Just a quick note, after reviewing the stats on this page, via the counter, it baffles me as to WHY people are not posting opposing views, or any views. Much traffic comes from the AMDSB, and people are able to post anonymously. I have taken feedburner down, to allow some dialogue. Yet it seems this blog is yet, just another meeting where the same people talk, (well different people on this blog).

This is a venue for the public, if you are concerned about schools in the area post something, a comment, something angry, something in favour of what the board is doing, anything at all. Obviously the board IS watching, but again public apathy will be the downfall of rural schools. Even if the decision was made prior to forming the ARC, there is always the chance something could change, some comment could turn out to be the tipping point in favour of NMECE or saving Blyth Public School.

Thursday, June 11, 2009

Invest in Huron County Or Wither

My view on the current state of declining enrollment at F.E. Madill is simple. What Huron County needs is a training facility, be it trades, be it university courses offered, be it C.O.P.E. programmes implemented into the school that utilizes the space. Instead of RENTING downtown storefronts, for C.O.P.E programmes.

The school board thinks that the easy way out is to put twelve and thirteen year old children into the high school system. It's been done, but again it is an easy way out of declining enrollment at F.E. Madill. Blyth Public School is running at capacity, it has low operating costs, yet the board is intent on closing it to feed F.E. Madill. ARC was told to "think outside the box", although the die was already cast, why the board cannot "think outside the box" defies reason. It is shortsighted, and will be an obtuse choice if they do not come up with something more proactive and inventive.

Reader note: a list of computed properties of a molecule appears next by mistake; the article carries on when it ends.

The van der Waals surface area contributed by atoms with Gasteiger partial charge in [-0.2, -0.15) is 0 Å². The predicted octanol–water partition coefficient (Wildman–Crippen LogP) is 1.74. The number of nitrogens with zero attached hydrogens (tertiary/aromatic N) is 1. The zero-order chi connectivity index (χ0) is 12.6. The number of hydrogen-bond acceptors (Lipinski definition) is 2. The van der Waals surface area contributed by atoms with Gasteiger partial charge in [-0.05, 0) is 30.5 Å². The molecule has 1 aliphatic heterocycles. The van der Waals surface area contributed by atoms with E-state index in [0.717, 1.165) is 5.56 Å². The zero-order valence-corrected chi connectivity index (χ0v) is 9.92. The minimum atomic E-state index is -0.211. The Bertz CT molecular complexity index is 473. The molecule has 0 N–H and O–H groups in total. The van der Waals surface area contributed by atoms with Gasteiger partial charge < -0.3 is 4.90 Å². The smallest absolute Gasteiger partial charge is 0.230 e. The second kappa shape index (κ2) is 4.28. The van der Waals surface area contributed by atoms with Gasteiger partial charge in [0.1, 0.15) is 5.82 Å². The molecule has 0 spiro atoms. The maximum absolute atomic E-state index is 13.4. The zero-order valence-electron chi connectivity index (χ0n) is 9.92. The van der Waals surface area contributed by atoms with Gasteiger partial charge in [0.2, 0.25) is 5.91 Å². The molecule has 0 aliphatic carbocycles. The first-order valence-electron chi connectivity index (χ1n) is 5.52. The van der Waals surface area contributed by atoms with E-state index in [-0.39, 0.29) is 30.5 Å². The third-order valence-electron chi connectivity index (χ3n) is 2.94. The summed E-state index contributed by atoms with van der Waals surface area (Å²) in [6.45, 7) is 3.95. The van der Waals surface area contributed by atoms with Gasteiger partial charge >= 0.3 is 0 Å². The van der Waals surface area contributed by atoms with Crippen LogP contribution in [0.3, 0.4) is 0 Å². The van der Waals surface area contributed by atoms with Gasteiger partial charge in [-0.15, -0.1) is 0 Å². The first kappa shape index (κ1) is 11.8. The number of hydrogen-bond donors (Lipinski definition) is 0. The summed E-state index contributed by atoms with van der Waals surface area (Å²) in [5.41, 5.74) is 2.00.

Huron County needs to keep our youngsters and our adults in the county. As soon as a child is put through the system, they leave to post secondary education elsewhere. Why not give opportunity here? There is relatively nothing for adults, nor those who have just graduated. Why not offer university courses, that actually lead to something? Why not give local businesses the opportunity to retrain their employees and continue education HERE?

I have written about this on Facebook. In my high school years, I started off at Oakridge S.S., then transferred to Beal. Beal was akin to the television show "Fame". There was dance, there was automotive, cosmetology, and there was the Vocational Art Diploma.

In my classes (art), I do remember having adults in the course, not only did they give to the programme, but it was an opportunity for them to use the school.

My point is why not invest not only in our youngsters, but in Huron County itself? Give Huron County a draw, a pull, that brings new people into the educational system? Why just have what we have? Yes, Goderich does offer some courses, but North Huron could do the same.

Blyth has a bustling theatre, why not offer Theatre Tech courses through F.E. Madill? It is my understanding that some of these courses have been cut from Fanshawe College. In essence, my point is, make Huron County a place where people want to be, not a place that they have to leave once they become of age, or need a new vocation. Give opportunity, do not deny opportunity.